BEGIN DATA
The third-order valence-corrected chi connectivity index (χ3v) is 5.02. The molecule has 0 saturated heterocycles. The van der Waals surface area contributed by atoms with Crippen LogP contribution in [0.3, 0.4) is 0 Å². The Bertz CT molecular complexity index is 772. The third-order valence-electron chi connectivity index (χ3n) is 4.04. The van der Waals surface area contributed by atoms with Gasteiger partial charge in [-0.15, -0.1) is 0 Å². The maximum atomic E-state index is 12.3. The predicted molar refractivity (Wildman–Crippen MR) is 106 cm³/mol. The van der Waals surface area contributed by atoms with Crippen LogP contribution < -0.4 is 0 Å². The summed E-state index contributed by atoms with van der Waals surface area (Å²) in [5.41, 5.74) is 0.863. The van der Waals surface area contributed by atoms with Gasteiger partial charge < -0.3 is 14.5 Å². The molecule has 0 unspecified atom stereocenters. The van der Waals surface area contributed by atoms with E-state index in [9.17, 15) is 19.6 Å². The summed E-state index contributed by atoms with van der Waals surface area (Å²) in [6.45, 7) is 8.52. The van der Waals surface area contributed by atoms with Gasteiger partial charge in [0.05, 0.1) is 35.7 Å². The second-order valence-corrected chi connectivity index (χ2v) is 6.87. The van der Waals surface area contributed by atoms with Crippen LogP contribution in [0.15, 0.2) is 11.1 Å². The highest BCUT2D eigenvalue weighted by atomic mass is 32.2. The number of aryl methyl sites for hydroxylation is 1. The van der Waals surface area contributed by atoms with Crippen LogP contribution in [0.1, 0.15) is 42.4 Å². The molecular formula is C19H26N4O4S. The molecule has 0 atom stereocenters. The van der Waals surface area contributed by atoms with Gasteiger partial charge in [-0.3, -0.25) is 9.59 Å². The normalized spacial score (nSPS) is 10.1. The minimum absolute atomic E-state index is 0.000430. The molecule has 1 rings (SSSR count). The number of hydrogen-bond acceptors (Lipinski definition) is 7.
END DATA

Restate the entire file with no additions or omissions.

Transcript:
The third-order valence-corrected chi connectivity index (χ3v) is 5.02. The molecule has 0 saturated heterocycles. The van der Waals surface area contributed by atoms with Crippen LogP contribution in [0.3, 0.4) is 0 Å². The Bertz CT molecular complexity index is 772. The third-order valence-electron chi connectivity index (χ3n) is 4.04. The van der Waals surface area contributed by atoms with Gasteiger partial charge in [-0.15, -0.1) is 0 Å². The maximum atomic E-state index is 12.3. The predicted molar refractivity (Wildman–Crippen MR) is 106 cm³/mol. The van der Waals surface area contributed by atoms with Crippen LogP contribution < -0.4 is 0 Å². The summed E-state index contributed by atoms with van der Waals surface area (Å²) in [5.41, 5.74) is 0.863. The van der Waals surface area contributed by atoms with Gasteiger partial charge < -0.3 is 14.5 Å². The molecule has 0 unspecified atom stereocenters. The van der Waals surface area contributed by atoms with E-state index in [9.17, 15) is 19.6 Å². The summed E-state index contributed by atoms with van der Waals surface area (Å²) in [6.45, 7) is 8.52. The van der Waals surface area contributed by atoms with Gasteiger partial charge in [0.05, 0.1) is 35.7 Å². The second-order valence-corrected chi connectivity index (χ2v) is 6.87. The van der Waals surface area contributed by atoms with Crippen LogP contribution in [0.15, 0.2) is 11.1 Å². The highest BCUT2D eigenvalue weighted by atomic mass is 32.2. The number of aryl methyl sites for hydroxylation is 1. The van der Waals surface area contributed by atoms with Crippen LogP contribution in [0.1, 0.15) is 42.4 Å². The molecular formula is C19H26N4O4S. The molecule has 0 atom stereocenters. The van der Waals surface area contributed by atoms with Gasteiger partial charge in [-0.3, -0.25) is 9.59 Å². The normalized spacial score (nSPS) is 10.1. The minimum absolute atomic E-state index is 0.000430. The molecule has 1 rings (SSSR count). The number of hydrogen-bond acceptors (Lipinski definition) is 7.